How to Localize Your App Price
If you sell apps (or in-app products), you might be losing sales because of one small oversight.
The Google Play Store (and Apple’s App Store) have made it easier than ever for entrepreneurs to distribute apps to customers all over the world. Google Play, for example, lets you offer your Android app to users in up to 136 countries. Even small-time developers now have access to a global market.
If you want to sell your software, though, you must first answer an important question: how much to charge? Pricing strategy for software is a complicated subject, and I can’t possibly cover it all in this post. But I can help you ensure that your app is competitively priced internationally.
Let’s start by assuming that you’ve already decided on a reasonable price for your app, in US dollars. When I launched my Smart Logbook app on Google Play last month, I set the price to $24.95. By the way, if you’re wondering how I can charge that much, when most apps seem to go for $0.99, it’s because it’s a niche app for pilots, not a mass-market app for consumers. But let’s move on.
Once you have a price in mind for US customers, you now get to decide what the price will be in other countries. Initially, this seems straightforward enough. Just multiply your US price by each currency’s exchange rate, right? The Google Play Developer Console even helpfully provides a button to do this automatically:
Whatever you do, do not click that button! What that button really does is make your app unreasonably expensive for a large number of potential customers.
The problem is that users in emerging markets often don’t have the purchasing power that’s typical in the United States and other wealthy countries. If you want to sell to those users, you need to adjust your price accordingly.
When I began preparing to sell Smart Logbook, I started by sending an email to a subset of my international beta testers. I told them what I planned to charge in the US and asked them what an equivalent price in their country would be. I got about a dozen helpful responses, from pilots in places like Belgium, Turkey, and Pakistan.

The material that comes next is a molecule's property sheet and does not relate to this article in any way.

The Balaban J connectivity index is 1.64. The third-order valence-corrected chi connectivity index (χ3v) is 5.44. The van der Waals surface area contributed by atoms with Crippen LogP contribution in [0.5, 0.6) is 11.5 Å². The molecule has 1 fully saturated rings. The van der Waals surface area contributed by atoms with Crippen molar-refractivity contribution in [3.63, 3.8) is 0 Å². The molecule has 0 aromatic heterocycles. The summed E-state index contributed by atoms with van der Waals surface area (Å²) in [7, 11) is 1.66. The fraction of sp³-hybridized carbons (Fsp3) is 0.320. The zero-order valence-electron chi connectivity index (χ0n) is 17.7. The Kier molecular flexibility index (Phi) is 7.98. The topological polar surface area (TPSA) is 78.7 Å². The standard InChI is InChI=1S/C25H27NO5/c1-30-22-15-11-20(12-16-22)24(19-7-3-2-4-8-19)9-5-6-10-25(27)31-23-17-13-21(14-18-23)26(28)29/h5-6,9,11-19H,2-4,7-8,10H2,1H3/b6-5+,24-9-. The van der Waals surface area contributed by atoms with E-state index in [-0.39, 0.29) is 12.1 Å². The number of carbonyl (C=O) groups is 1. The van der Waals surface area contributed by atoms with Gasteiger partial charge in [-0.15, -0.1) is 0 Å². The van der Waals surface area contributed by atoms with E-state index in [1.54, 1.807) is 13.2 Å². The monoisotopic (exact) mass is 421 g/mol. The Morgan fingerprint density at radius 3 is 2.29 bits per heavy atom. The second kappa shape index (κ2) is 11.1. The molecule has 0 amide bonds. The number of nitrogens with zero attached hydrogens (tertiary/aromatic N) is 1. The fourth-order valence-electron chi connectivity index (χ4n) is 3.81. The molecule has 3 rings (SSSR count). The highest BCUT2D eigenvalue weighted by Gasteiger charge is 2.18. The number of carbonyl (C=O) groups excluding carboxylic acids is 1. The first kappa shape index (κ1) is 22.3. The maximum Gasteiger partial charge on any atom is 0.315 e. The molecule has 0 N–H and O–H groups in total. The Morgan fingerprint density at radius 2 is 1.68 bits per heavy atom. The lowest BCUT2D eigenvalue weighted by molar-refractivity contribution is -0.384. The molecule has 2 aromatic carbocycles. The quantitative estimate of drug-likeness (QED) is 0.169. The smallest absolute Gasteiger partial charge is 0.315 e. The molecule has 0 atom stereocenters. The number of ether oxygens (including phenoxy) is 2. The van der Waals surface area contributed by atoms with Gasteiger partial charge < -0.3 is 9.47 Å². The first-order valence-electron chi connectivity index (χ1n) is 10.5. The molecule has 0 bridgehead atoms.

Of course, I needed a more scientific (and comprehensive) approach to actually set prices for every country I planned to sell to. I found the Numbeo website, which had just the information I needed. Numbeo collects and aggregates cost of living data for cities all over the world, and makes it accessible via tables and visualizations. I used Numbeo data, plus exchange rates from Google, to build a spreadsheet that calculates per-country price multipliers that account for variations in purchasing power.
I added a tab to the spreadsheet to calculate the final price of the app, including per-country tax rates. Google Play handles collecting and remitting taxes in many regions (e.g. VAT in the EU), but you need to remember to include the tax in your price. For other countries (including the United States), you’ll need to determine the applicable rates and regulations yourself.
Overall, the prices generated by my spreadsheet were not too surprising. In Canada, the UK, and most European countries, the price (before tax) was very close to the US price. Luckily, the majority of my users are from these areas.
In India, on the other hand, the 249.95 Rs price amounts to only $3.75. While that means I make significantly less revenue per Indian customer, it’s still more than $0, which is probably what I’d get if I had just set the price to 1600 Rs based on the exchange rate.
It’s still early, but so far the results of my international pricing strategy are very promising. I’m seeing a significant fraction of buyers (69%) and revenue (37%) coming from outside the United States. Many of these customers are from countries with purchasing-power adjusted prices, such as India, Brazil, and South Africa.
I’ve made my pricing spreadsheet available in Google Sheets and Microsoft Excel format. Feel free to copy/download it to use as a starting point for pricing your own app or in-app products: